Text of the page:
In most of the aircraft manufactured and in operation today, window frames made of aluminum are used, which comprise a part which is made by forging and truing. The component is organized into a total of three regions: an outer flange, an inner flange, and a vertical flange arranged perpendicular to and between these two flanges. The window frames are typically connected with two rows of rivets over the outer flange with the aircraft structure or with the exterior shell of the aircraft. A window element rests on the inner flange, which, in turn, usually comprises two panes and a sealing arranged therebetween and which is held in its position via a downholder, which is connected with the vertical flange.

In addition to fixing the window element, such a window frame also has the function of absorbing the strain increase, which occurs on the edge of the comparably large cut-out for the window mounted in the load-transferring exterior shell. The outer flange of the window frame thereby serves, on the one hand, for reinforcement of this cut-out and on the other hand, via the outer flange, the frame and the exterior shell are connected to one another by means of rivets. Since the manufacture of the known aluminum window frame typically takes place by means of forging, it is not possible to achieve a cross-sectional distribution of the frame profile that is favorable for the rivet force distribution, since the slant of the flange may amount to a maximum of approximately two angular degrees, in order to enable a simple riveting. The inner flange serves to receive the window element, wherein here a slanting of the mounting of the window is simplified. Simultaneously, the existing load from the interior pressure, which prevails in the passenger cabin, is transferred via this inner flange to the exterior shell of the aircraft.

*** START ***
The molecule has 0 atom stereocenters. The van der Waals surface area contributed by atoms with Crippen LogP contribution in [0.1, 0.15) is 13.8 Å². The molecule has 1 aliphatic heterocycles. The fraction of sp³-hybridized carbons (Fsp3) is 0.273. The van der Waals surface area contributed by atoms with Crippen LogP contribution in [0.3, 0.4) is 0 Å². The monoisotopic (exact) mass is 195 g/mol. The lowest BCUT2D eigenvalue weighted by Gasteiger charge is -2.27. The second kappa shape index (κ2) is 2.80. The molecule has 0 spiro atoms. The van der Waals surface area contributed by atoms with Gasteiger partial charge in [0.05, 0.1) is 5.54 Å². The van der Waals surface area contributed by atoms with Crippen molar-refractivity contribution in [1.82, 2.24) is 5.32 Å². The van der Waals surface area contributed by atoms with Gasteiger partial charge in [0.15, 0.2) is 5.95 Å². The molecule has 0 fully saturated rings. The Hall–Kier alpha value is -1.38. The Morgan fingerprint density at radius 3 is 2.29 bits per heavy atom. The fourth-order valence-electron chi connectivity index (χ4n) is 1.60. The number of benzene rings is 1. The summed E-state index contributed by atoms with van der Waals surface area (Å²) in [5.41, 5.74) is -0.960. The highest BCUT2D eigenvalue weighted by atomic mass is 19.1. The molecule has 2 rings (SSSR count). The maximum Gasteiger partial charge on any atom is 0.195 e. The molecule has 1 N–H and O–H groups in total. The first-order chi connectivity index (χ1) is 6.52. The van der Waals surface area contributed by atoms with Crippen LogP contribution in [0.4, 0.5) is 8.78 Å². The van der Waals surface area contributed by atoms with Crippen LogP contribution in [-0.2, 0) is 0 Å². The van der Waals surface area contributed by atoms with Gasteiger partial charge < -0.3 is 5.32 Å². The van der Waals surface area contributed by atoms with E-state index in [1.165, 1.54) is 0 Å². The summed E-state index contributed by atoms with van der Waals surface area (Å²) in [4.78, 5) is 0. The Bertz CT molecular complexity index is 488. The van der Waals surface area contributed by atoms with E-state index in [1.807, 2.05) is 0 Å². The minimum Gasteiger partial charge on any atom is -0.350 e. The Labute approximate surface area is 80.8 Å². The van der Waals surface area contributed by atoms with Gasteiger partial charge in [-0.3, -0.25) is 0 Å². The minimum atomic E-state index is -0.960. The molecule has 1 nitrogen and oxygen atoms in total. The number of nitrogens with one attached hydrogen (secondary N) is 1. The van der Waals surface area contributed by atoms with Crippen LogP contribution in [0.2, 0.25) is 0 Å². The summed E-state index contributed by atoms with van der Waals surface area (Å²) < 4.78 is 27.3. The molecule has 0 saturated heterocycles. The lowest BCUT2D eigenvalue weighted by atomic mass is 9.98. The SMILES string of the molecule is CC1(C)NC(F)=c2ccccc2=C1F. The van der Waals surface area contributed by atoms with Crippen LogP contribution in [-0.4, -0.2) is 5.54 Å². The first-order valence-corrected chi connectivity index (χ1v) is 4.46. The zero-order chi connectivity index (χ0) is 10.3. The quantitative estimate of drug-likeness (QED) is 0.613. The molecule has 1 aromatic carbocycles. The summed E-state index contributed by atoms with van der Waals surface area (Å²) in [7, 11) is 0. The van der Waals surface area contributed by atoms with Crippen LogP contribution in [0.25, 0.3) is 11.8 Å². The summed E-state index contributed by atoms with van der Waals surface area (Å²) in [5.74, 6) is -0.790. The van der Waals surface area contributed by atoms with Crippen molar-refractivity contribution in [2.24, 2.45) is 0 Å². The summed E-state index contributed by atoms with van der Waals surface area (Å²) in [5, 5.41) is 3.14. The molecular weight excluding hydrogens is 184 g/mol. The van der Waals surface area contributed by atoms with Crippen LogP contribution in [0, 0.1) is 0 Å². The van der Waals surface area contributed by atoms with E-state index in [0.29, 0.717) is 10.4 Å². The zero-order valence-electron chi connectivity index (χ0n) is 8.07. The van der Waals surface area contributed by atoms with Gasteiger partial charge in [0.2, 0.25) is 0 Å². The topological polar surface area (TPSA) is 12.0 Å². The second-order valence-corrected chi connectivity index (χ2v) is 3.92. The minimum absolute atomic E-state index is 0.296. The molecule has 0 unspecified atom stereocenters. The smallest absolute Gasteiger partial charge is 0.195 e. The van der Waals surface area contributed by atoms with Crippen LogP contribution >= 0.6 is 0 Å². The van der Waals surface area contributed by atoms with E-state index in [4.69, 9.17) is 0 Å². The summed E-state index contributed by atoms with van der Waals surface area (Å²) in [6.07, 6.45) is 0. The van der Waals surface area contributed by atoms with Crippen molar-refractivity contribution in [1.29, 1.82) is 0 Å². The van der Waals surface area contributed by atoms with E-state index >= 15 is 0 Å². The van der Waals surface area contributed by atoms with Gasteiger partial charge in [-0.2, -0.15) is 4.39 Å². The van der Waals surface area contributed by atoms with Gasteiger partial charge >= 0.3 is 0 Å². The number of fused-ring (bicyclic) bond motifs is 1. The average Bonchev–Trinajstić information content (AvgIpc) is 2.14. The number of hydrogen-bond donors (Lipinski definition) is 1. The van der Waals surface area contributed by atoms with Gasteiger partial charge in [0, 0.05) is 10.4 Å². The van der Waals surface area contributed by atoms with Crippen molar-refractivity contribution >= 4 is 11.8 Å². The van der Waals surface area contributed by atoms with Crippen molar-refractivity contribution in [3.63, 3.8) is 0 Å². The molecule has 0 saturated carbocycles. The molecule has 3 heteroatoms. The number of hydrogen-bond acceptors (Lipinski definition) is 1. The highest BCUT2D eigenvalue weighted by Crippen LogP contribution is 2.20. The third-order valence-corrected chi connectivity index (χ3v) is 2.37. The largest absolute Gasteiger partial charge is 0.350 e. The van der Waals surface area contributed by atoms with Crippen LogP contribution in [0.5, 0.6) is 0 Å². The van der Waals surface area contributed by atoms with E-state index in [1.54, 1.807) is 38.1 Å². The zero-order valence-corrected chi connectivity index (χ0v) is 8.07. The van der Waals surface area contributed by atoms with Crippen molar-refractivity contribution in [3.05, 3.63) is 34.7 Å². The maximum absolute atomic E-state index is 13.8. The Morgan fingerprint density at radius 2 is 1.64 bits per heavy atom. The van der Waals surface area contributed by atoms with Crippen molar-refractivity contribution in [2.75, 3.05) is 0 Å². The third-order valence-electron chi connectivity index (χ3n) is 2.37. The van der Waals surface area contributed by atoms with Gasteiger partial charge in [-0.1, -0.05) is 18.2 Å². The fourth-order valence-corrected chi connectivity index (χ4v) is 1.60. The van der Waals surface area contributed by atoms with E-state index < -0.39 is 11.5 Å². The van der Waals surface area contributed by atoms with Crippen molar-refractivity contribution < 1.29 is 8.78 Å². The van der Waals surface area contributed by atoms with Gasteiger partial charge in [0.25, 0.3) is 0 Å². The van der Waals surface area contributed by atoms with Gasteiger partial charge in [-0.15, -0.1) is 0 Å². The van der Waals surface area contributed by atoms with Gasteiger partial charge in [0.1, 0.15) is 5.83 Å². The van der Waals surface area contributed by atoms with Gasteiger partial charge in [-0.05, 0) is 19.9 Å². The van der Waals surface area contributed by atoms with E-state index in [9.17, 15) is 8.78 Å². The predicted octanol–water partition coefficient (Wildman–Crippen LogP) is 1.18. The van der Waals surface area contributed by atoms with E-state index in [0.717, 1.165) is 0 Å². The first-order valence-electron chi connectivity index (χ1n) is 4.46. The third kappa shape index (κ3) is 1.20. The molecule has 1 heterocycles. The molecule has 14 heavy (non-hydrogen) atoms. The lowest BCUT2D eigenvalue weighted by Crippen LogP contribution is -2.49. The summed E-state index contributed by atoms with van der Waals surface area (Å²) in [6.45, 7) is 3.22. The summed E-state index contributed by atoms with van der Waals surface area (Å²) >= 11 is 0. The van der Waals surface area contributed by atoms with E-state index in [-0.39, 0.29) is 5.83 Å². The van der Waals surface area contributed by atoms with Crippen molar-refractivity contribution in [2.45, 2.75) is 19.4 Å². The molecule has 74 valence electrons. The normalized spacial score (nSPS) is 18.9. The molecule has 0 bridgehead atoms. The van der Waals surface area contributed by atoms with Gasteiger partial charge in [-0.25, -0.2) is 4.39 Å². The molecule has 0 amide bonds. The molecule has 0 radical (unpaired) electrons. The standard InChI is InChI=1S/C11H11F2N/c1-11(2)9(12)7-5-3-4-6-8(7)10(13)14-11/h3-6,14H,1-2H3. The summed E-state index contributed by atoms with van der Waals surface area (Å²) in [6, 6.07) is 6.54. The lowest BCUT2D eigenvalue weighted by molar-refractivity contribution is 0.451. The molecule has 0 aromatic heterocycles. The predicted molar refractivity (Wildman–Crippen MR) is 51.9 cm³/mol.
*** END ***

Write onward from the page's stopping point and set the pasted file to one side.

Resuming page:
The vertical flange serves exclusively as a reinforcement rib on the frame, in order to minimize the tension in the exterior shell with the least possible weight. On this vertical flange, also the eye bolts are attached, with which, typically, the downholder or retainer for the window elements are held in their position. Simultaneously, the vertical flange also forms the guide upon mounting of the window element.

An object of the present invention is to provide a window frame of the above-described type, which makes possible a considerable weight savings compared to the window frames used today for this application. Simultaneously, the costs for the manufacture of such a window frame should be as low as possible. In addition, by means of the present invention, a simple and cost-effectively performed method for manufacturing such a window frame should be provided.

The invention solves the first object, in that it contemplates that such a window frame comprises a fiber-reinforced thermoplastic material. The solution of the further object takes place by means of a method, in which a semifinished part made from webbing and thermoplastic material is made as a quasi-isotropic sheet material and is transformed in a deep-drawing process.

The invention makes possible the use of a window frame, which is made in fiber-composition construction, and which yields a weight savings of approximately 20 percent relative to the aluminum window frames used up to now. In spite of this great weight savings potential, the costs for such a component, compared to a window frame made from an aluminum forged part, do not rise.